The Astros could also use starting pitching depth following a season in which the team's ERA exceeded 4.50. Ed Wade, Luhnow's predecessor, selected Lucas Harrell off of waivers toward the end of his tenure in Houston and this is precisely the sort of move the current Astros front office will look to replicate. Luhnow claimed three players off of waivers last winter, showing interest in allocating roster spots and playing time to players who have fallen out of favor elsewhere. This is advisable for the Astros, who should continue to prioritize upside over certainty. Only a fraction of pitchers who hit the waiver wire become valuable MLB starters, yet it’s still a worthwhile pursuit. Harrell, who posted a 3.88 ERA in 31 starts this year, joins Bud Norris and Jordan Lyles in Houston’s projected rotation. For now we'll assume Roger Clemens' role with the Astros will be limited to coaching.

If teams closer to contention pursue Norris aggressively it would make sense for Houston to listen. The Astros could aim to copy last year’s Gio Gonzalez trade and turn one established pitcher into multiple players close to the MLB level (the asking price for Norris would presumably be lower). Norris is under team control through 2015, and if the Astros don't expect to contend by then, they should consider trades that might bring long-term pieces to Houston.

The Astros don't have any departing free agents this year after parting ways with players like Carlos Lee, Brett Myers and Francisco Cordero midseason. They have one contract option, a $4MM mutual option for Chris Snyder. The catcher hit just .176/.295/.308 in 258 plate appearances this year, so expect the Astros to decline their side of the option and seek a more affordable backup.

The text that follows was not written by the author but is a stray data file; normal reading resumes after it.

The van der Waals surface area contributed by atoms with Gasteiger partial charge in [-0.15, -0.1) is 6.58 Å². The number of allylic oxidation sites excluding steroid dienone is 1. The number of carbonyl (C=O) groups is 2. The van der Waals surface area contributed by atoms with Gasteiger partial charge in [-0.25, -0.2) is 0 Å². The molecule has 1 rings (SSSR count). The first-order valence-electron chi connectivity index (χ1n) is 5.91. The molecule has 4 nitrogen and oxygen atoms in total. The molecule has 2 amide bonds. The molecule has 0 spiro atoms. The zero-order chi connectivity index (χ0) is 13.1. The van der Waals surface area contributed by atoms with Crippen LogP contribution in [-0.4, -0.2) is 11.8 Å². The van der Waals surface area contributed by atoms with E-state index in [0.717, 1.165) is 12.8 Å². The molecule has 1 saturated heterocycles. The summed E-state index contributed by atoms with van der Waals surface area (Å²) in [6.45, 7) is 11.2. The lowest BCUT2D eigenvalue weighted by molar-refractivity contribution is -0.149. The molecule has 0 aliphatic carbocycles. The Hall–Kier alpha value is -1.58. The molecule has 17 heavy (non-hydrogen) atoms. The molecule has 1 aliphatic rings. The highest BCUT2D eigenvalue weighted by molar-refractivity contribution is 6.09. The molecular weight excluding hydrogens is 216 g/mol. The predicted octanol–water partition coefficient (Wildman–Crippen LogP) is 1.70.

The Astros have a relatively manageable arbitration class led by Norris, the first time eligible starter, and Lowrie, the second time eligible shortstop. Norris should do well after completing lots of innings early in his career and Lowrie's due for a raise after hitting 16 home runs. This isn't a particularly intimidating class from a team standpoint, however.

The Astros could explore an extension for Altuve this winter. The pre-arbitration eligible second baseman hit .274/.331/.351 in the second half after playing at an All-Star level for the first three months of the season, so Luhnow must determine what to expect from the 22-year-old going forward. It'll never be more affordable to lock Altuve up, but the team could easily wait another season before making a substantial commitment. They don't have as much time to decide on Lowrie, who's on track for free agency following the 2014 season. If the Astros aren't interested in extending their shortstop, this winter would be a good time to explore trades.

The Astros may have already made their most significant offseason addition, hiring Bo Porter as the team's new manager. Now that Porter's been hired, Luhnow and other Astros officials can focus on the team's roster instead of prolonging the managerial search unnecessarily.

The Astros will select first overall again next summer, when they'll have the opportunity to add another impact amateur player. Until then, Houston can take steps toward becoming a winning team. Just don't expect this organization to hasten the process in search of a quick fix.

Photo courtesy of US Presswire.